Long 'n Lean Salsify
Salsify has been popular in Europe since the 16th century, this root has just begun to make its appearance in markets.
Salsify must be peeled, blanched and sauteed or roasted and has a taste akin to oysters; hence its name oyster plant.
Salsify Food Facts
Salsify is the long, white, tapering root of the biennial plant Tragopogon porrifolius.
Salsify is called vegetable oyster because of its faint oyster-like flavor. This name is used interchangeably to describe two roots.
White salsify is pale, thin, forked, has rootlets at the bottom, while black salsify (scorzonera) looks like a brown carrot and is much smoother and longer looking.
Salsify grows wild in Europe and requires a long warm season for full maturation.
Black salsify is grown in Spain and possesses a similar taste to its white counterpart.
A few farmers specializing in organic produce grow salsify in North America.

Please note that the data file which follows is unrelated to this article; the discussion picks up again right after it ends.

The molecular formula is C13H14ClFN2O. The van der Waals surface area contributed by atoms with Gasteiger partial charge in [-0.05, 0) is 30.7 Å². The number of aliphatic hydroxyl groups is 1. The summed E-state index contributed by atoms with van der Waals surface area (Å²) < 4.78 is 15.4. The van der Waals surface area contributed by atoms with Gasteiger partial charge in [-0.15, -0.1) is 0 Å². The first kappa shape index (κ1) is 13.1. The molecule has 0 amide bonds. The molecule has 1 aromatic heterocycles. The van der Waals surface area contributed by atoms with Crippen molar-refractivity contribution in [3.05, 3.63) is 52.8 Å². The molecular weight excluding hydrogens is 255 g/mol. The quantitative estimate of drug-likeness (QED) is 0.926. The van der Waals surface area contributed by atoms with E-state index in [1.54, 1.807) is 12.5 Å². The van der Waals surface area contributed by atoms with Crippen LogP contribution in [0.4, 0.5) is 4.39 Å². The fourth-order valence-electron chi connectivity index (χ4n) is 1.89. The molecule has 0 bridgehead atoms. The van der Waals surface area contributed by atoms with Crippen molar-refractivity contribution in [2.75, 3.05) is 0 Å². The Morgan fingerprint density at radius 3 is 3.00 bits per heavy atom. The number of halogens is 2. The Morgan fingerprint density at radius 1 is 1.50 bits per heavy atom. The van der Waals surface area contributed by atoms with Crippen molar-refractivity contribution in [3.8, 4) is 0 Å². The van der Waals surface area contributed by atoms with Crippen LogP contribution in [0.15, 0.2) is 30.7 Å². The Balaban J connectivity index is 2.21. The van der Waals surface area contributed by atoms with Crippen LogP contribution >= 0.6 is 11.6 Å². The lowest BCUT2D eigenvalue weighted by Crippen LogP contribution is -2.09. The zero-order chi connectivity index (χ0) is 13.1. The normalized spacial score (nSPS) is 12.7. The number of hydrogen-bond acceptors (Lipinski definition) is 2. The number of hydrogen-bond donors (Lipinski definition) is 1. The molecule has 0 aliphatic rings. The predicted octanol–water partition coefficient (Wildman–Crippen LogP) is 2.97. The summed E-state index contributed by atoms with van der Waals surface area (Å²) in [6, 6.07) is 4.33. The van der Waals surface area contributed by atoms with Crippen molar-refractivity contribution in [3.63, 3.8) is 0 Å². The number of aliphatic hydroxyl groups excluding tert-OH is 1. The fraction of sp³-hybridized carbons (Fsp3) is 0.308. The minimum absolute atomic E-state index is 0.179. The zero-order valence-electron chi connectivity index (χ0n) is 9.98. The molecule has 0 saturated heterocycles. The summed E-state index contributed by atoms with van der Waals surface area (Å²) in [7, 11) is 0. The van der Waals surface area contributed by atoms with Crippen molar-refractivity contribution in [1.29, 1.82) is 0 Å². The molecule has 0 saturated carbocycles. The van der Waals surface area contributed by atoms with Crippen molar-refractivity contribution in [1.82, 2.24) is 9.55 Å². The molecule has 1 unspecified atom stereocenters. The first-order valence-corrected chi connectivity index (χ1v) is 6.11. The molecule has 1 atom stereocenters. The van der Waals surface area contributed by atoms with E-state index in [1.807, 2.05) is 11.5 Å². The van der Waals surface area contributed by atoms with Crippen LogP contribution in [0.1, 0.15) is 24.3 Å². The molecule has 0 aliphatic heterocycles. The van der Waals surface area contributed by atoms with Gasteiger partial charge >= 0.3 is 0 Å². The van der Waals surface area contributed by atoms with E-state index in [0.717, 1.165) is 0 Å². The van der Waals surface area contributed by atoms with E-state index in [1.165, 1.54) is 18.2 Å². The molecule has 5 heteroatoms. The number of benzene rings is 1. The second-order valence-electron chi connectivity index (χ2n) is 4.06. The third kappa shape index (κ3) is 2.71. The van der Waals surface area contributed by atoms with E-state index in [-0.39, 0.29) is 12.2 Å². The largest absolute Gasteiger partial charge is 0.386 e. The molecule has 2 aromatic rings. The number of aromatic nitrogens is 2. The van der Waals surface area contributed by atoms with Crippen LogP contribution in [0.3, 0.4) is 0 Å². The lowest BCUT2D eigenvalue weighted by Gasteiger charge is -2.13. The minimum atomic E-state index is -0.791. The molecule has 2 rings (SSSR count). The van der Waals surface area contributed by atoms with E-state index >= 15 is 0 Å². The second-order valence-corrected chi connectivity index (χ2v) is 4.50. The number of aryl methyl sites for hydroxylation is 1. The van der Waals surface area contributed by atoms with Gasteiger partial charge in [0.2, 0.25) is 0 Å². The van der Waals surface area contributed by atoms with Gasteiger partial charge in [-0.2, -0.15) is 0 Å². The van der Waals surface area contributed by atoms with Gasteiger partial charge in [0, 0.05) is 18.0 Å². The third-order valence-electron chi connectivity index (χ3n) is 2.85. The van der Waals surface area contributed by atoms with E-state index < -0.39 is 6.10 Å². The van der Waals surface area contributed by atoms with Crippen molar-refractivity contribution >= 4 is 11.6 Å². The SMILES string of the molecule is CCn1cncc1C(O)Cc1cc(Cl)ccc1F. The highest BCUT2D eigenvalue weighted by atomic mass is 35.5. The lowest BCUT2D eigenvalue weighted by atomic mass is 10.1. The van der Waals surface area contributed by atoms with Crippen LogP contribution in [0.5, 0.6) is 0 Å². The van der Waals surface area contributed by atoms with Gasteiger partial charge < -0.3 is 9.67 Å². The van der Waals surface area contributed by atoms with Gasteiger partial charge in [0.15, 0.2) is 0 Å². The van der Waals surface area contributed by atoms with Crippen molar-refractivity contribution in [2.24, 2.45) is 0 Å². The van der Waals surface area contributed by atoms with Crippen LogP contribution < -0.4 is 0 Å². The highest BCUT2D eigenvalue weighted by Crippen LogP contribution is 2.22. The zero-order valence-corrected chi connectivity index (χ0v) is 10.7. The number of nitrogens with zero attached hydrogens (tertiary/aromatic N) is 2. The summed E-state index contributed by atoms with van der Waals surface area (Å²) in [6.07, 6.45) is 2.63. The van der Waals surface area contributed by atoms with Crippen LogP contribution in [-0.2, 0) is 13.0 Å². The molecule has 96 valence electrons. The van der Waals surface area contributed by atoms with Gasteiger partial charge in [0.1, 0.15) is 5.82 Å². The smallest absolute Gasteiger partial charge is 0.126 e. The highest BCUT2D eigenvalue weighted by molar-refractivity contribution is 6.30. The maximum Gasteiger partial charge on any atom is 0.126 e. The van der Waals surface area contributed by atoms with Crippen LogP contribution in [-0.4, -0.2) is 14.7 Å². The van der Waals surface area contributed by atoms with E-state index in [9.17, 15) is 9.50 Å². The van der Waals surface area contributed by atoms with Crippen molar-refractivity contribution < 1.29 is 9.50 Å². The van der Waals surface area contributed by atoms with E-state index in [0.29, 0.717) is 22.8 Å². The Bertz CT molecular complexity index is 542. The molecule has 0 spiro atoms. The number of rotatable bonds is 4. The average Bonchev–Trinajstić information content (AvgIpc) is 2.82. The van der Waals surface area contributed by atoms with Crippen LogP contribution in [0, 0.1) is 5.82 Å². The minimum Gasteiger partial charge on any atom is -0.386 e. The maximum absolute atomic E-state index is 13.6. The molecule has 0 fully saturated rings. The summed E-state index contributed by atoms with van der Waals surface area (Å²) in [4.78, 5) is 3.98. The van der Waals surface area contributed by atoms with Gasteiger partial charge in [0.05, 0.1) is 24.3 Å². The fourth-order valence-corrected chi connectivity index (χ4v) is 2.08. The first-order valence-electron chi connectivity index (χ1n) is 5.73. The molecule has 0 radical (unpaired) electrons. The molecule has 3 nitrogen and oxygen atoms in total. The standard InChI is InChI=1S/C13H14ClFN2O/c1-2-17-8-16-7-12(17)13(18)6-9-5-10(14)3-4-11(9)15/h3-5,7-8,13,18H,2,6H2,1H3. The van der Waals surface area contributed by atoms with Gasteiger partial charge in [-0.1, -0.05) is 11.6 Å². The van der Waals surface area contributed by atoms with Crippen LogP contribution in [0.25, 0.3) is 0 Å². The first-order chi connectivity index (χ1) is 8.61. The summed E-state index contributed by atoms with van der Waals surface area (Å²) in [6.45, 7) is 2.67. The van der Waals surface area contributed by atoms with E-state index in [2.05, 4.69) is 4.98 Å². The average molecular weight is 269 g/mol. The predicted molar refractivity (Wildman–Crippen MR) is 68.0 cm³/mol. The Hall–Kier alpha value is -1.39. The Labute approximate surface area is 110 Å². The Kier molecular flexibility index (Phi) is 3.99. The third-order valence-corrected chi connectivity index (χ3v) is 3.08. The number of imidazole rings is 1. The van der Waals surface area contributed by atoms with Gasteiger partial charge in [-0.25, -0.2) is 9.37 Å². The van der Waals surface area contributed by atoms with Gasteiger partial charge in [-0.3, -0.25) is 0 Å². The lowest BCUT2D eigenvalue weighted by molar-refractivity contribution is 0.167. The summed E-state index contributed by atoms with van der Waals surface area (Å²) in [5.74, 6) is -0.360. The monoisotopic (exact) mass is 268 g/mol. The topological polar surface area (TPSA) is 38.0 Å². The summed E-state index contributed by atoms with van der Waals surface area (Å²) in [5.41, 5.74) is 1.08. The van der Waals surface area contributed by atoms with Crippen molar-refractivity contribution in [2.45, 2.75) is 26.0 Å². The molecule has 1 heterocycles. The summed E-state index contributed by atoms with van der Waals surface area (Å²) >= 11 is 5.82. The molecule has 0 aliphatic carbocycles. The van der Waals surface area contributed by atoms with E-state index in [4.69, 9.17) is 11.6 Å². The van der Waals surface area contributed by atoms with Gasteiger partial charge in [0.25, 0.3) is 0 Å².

Most of the oyster plant used in restaurants is canned and imported.
Salsify goes very well with roasted beef and can be used in stews, and cream soups.
Ways to Eat Salisify
- Steam salsify and serve with your favorite vinaigrette as a delicious side dish.
- Add sliced salsify to all your soups and stews for added flavor interest.
- Serve mashed salsify instead of the usual mashed potatoes.
- Make salsify pureed soup by pureeing salsify, adding your favorite herbs and spices, and serving it with whole grain rolls for a satisfying lunch or dinner.
A Byte of Salisify History
In San Francisco's historic Westin Hotel, a central entree is highlighted with a trio of diverse accompaniments. Something standard like fish and chips becomes potato crusted dover sole surrounded by cauliflower puree, roasted sweet onion puree and truffle salisify. The objective? Turn the ordinary into the extraordinary.
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